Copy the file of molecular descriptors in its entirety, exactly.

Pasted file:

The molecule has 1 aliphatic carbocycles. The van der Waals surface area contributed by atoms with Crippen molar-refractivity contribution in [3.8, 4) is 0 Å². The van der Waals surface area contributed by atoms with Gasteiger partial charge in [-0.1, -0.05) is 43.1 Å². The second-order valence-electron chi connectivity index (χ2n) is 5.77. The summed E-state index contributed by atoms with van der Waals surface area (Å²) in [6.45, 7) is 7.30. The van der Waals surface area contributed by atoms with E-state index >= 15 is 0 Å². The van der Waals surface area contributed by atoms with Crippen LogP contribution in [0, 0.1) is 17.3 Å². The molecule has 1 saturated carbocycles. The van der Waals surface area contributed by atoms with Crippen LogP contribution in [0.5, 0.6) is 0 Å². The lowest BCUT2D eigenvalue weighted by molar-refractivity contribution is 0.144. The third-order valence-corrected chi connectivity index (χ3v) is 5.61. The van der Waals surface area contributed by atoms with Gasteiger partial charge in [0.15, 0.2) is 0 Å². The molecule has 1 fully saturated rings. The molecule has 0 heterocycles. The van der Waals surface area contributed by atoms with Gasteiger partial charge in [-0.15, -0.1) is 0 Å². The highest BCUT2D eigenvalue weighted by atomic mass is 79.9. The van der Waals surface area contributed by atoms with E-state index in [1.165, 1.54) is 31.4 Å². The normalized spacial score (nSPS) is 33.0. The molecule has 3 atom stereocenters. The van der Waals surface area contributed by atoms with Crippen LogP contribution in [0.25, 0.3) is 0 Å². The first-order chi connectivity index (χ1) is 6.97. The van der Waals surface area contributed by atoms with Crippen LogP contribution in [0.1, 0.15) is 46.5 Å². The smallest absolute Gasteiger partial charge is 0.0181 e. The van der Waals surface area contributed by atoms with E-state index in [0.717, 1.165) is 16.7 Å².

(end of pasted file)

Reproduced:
The molecule has 1 aliphatic carbocycles. The van der Waals surface area contributed by atoms with Crippen molar-refractivity contribution in [3.8, 4) is 0 Å². The van der Waals surface area contributed by atoms with Gasteiger partial charge in [-0.1, -0.05) is 43.1 Å². The second-order valence-electron chi connectivity index (χ2n) is 5.77. The summed E-state index contributed by atoms with van der Waals surface area (Å²) in [6.45, 7) is 7.30. The van der Waals surface area contributed by atoms with E-state index >= 15 is 0 Å². The van der Waals surface area contributed by atoms with Crippen LogP contribution in [0, 0.1) is 17.3 Å². The molecule has 1 saturated carbocycles. The van der Waals surface area contributed by atoms with Crippen LogP contribution in [0.5, 0.6) is 0 Å². The lowest BCUT2D eigenvalue weighted by molar-refractivity contribution is 0.144. The third-order valence-corrected chi connectivity index (χ3v) is 5.61. The van der Waals surface area contributed by atoms with Gasteiger partial charge in [0.15, 0.2) is 0 Å². The molecule has 1 fully saturated rings. The molecule has 0 heterocycles. The van der Waals surface area contributed by atoms with Gasteiger partial charge in [-0.15, -0.1) is 0 Å². The highest BCUT2D eigenvalue weighted by atomic mass is 79.9. The van der Waals surface area contributed by atoms with E-state index in [1.165, 1.54) is 31.4 Å². The normalized spacial score (nSPS) is 33.0. The molecule has 3 atom stereocenters. The van der Waals surface area contributed by atoms with Crippen LogP contribution in [0.25, 0.3) is 0 Å². The first-order chi connectivity index (χ1) is 6.97. The van der Waals surface area contributed by atoms with Crippen LogP contribution in [0.1, 0.15) is 46.5 Å². The smallest absolute Gasteiger partial charge is 0.0181 e. The van der Waals surface area contributed by atoms with E-state index in [0.717, 1.165) is 16.7 Å².